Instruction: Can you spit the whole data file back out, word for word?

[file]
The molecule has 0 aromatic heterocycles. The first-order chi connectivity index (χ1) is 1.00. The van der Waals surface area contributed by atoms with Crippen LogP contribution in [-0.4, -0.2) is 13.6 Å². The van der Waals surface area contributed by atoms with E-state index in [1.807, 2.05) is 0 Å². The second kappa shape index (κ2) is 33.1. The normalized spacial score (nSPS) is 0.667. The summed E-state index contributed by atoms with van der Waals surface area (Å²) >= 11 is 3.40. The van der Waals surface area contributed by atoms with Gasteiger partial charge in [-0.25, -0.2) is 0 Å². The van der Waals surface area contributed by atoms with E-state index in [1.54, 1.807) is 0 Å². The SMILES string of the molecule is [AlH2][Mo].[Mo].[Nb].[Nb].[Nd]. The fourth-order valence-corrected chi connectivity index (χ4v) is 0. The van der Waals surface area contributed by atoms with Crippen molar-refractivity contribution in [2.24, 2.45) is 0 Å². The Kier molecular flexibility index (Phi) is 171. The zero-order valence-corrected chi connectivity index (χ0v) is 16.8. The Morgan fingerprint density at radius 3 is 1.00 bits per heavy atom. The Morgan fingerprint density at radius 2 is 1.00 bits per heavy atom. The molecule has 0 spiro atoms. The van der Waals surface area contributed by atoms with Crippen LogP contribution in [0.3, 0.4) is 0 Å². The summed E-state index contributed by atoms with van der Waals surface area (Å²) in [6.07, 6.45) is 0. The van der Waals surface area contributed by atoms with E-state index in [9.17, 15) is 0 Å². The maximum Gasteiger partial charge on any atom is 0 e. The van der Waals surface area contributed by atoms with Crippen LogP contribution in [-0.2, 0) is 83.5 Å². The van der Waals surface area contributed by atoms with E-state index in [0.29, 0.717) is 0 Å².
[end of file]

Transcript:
The molecule has 0 aromatic heterocycles. The first-order chi connectivity index (χ1) is 1.00. The van der Waals surface area contributed by atoms with Crippen LogP contribution in [-0.4, -0.2) is 13.6 Å². The van der Waals surface area contributed by atoms with E-state index in [1.807, 2.05) is 0 Å². The second kappa shape index (κ2) is 33.1. The normalized spacial score (nSPS) is 0.667. The summed E-state index contributed by atoms with van der Waals surface area (Å²) >= 11 is 3.40. The van der Waals surface area contributed by atoms with Gasteiger partial charge in [-0.25, -0.2) is 0 Å². The van der Waals surface area contributed by atoms with E-state index in [1.54, 1.807) is 0 Å². The SMILES string of the molecule is [AlH2][Mo].[Mo].[Nb].[Nb].[Nd]. The fourth-order valence-corrected chi connectivity index (χ4v) is 0. The van der Waals surface area contributed by atoms with Crippen molar-refractivity contribution in [2.24, 2.45) is 0 Å². The Kier molecular flexibility index (Phi) is 171. The zero-order valence-corrected chi connectivity index (χ0v) is 16.8. The Morgan fingerprint density at radius 3 is 1.00 bits per heavy atom. The Morgan fingerprint density at radius 2 is 1.00 bits per heavy atom. The molecule has 0 spiro atoms. The van der Waals surface area contributed by atoms with Crippen LogP contribution in [0.3, 0.4) is 0 Å². The summed E-state index contributed by atoms with van der Waals surface area (Å²) in [6.07, 6.45) is 0. The van der Waals surface area contributed by atoms with E-state index in [9.17, 15) is 0 Å². The maximum Gasteiger partial charge on any atom is 0 e. The van der Waals surface area contributed by atoms with Crippen LogP contribution in [-0.2, 0) is 83.5 Å². The van der Waals surface area contributed by atoms with E-state index in [0.29, 0.717) is 0 Å².